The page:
When news filtered through last week about Chelsea’s supposed interest in Arsenal’s Pierre-Emerick Aubameyang, it was a case of deja vu for the Blues’ supporters and Gooners.
Over the years, fans of the West London club have claimed three former Arsenal players who came to Stamford Bridge to win trophies: Ashley Cole in 2006, Cesc Fabregas in 2014 and Olivier Giroud in January 2018.
However, there were extenuating circumstance in these instances; Cole was dismayed by the Gunners’ contract offer, Arsene Wenger opted against re-signing the Spanish playmaker from Barcelona, while the Frenchman made the switch as he was desperate to play for France at the 2018 World Cup.
However, should Aubameyang swap North London for West London, silverware would surely be his primary motivating factor.
Arsenal fans are reliving the nightmare of seeing their best players walk out the door at the Emirates, having watched important players like Thierry Henry, Kolo Toure, Fabregas, Samir Nasri and Robin van Persie, to name a few, depart North London due to the club’s failure to compete for top honours.
Auba’s future has been in the air since the start of the 2019/20 campaign, but he reaffirmed his commitment to the club shortly after Mikel Arteta’s arrival, which appeared to be a wise move at the time.
With the summer transfer window approaching, and knowing the player’s situation, multiple outlets reported the Chelsea story late last week, but who would benefit from any deal - the Blues, the Gunners, or Aubameyang himself?
Frank Lampard’s first season at the helm has shown that despite Tammy Abraham’s promise, he still can’t last the rigours of an arduous season at a top side. While he overcame a tough start to the season, the young Englishman thrived in the autumn to help propel last season’s Europa League winners into the top four, until the inexperienced Blues side began to fade.
Having won one of their first four matches, Chelsea picked up 21 points from a possible 24, with Abraham scoring six goals in eight games.
However, a run of just three goals since the start of December coincided with Lampard’s side’s slump through the winter, thus jeopardising their top four finish.
Throughout their bad spell, the side were laboured in possession and struggled to create really quality chances, while lacking a frontman with the cutting edge to put chances away.
In theory, the Blues look to have solved their creativity problem with the recent acquisition of Hakim Ziyech from Ajax, and Aubameyang’s reliability in front of goal indicates he could solve goalscoring issues at the Bridge too.
In some way, this is a similar situation to where Chelsea found themselves after 2013/14 where they needed a creator and dependable striker, and Jose Mourinho signed Fabregas and Diego Costa. In 14/15, they became Premier League champions for the fourth time.
While Ziyech, an elegant wide playmaker, may not play the same position as the deep-lying creator and isn’t in the same class as the Spaniard, Aubameyang represents a world class forward like Costa was and together, the Moroccan and Gabonese stars could take Lampard’s team to the next level.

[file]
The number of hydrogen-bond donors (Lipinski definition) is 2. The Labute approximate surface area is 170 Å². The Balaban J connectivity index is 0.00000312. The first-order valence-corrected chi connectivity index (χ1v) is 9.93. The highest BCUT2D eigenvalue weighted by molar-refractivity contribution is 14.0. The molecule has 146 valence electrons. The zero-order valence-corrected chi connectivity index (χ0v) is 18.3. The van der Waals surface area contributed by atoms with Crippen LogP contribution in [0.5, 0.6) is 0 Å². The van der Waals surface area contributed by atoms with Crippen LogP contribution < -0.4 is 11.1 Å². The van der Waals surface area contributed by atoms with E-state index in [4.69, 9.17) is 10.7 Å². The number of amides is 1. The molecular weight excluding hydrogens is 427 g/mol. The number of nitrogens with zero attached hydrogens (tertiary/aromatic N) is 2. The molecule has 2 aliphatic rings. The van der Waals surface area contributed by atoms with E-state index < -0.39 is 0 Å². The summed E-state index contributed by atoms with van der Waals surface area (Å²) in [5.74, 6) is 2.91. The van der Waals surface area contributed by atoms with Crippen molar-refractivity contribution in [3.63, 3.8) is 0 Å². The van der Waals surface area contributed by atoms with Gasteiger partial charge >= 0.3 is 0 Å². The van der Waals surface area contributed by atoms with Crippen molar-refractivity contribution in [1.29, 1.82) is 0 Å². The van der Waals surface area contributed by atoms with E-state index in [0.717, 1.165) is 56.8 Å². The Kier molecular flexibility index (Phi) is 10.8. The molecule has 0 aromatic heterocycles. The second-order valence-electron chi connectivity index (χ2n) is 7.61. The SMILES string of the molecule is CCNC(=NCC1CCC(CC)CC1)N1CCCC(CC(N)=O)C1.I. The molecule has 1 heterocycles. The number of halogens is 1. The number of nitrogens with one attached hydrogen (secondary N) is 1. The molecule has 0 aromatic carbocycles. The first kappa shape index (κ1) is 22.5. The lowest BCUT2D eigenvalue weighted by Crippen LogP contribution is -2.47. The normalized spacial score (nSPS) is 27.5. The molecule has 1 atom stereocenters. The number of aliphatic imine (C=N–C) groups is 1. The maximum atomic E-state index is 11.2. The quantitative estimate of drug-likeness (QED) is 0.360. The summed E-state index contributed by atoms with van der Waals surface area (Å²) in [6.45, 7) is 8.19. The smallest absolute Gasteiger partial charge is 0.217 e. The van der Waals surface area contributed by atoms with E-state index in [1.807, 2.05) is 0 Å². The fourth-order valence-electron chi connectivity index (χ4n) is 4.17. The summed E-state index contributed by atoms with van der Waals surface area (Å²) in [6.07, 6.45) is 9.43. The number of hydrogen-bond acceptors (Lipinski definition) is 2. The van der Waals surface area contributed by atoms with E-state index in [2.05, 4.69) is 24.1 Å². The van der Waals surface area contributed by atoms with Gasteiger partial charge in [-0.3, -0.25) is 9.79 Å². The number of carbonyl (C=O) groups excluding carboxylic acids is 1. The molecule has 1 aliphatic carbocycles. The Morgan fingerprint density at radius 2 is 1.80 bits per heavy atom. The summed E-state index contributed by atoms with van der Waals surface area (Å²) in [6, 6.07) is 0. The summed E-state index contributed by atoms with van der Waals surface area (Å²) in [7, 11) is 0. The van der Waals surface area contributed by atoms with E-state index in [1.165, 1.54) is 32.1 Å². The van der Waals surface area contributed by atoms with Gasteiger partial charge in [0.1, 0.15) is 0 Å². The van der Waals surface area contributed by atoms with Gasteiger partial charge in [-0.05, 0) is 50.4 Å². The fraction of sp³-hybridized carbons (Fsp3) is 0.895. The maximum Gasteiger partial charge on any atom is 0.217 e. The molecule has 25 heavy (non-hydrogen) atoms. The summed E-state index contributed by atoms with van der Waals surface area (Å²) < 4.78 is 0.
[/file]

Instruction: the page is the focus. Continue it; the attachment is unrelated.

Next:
For Arsenal, if their captain agitates for a transfer, they are left with two choices; sell early and take a risk on a younger, promising striker in Europe or keep the wantaway forward for the last year of his contract.
One option could be a move for LOSC Lille’s Victor Osimhen, but it wouldn’t be a like-for-like replacement given Arteta has largely played his talisman in a wide role on the left, with either Eddie Nketiah or Alexander Lacazette deployed down the middle.
On the other hand, the financial ramifications of keeping the frontman for one more season, reportedly against his will, would see the North London club miss out on the opportunity of getting something substantial for a player already in his thirties.
For a club that’s failed to play Champions League football since 2016/17 and seem unlikely to play in Europe’s premier club competition next season, selling Auba gives them the much-needed wiggle room in the market to rebuild.
Nevertheless, they’ll have reservations about strengthening a top four rival, and would surely prefer to sell abroad rather than do business with Chelsea.
For Aubameyang’s part, it’s not as straightforward.
The Gabon star, who turns 31 in June, frankly needs a team that is ready to compete for honours straightaway, and not another in transition like Lampard’s side.
Even though the former Borussia Dortmund star is comfortable with life in London, a move to the Blues, while being an upgrade to current situation isn’t as significant as it may seem on first viewing.
The 2012 Champions League winners are nowhere near Manchester City or Liverpool on a technical level and don’t look ready to challenge those two domestically any time soon.
On the continent, as seen in their 3-0 home defeat by Bayern Munich, the Chelsea side are light years away from mounting anything significant in Europe as well.
Also, they’ve been in and out of Europe’s top competition since 2015/16, missing out on two occasions while participating twice in 17/18 and this season, only to be eliminated at the first knockout round.
In fact, since reaching the semi-final in 13/14, Chelsea have failed to progress past the last 16 on four occasions, a statistic that highlights their continental decline.
This sort of inconsistency and uncertainty isn’t something Aubameyang can afford at this stage of his career and he should out for one of Europe’s higher-echelon clubs who consistently compete for trophies.
Consequently, while Chelsea are bound to be beneficiaries of the striker who’s scored 61 times in 97 appearances at Arsenal, the same can’t be said for Arteta’s troops or the prolific Gabon star.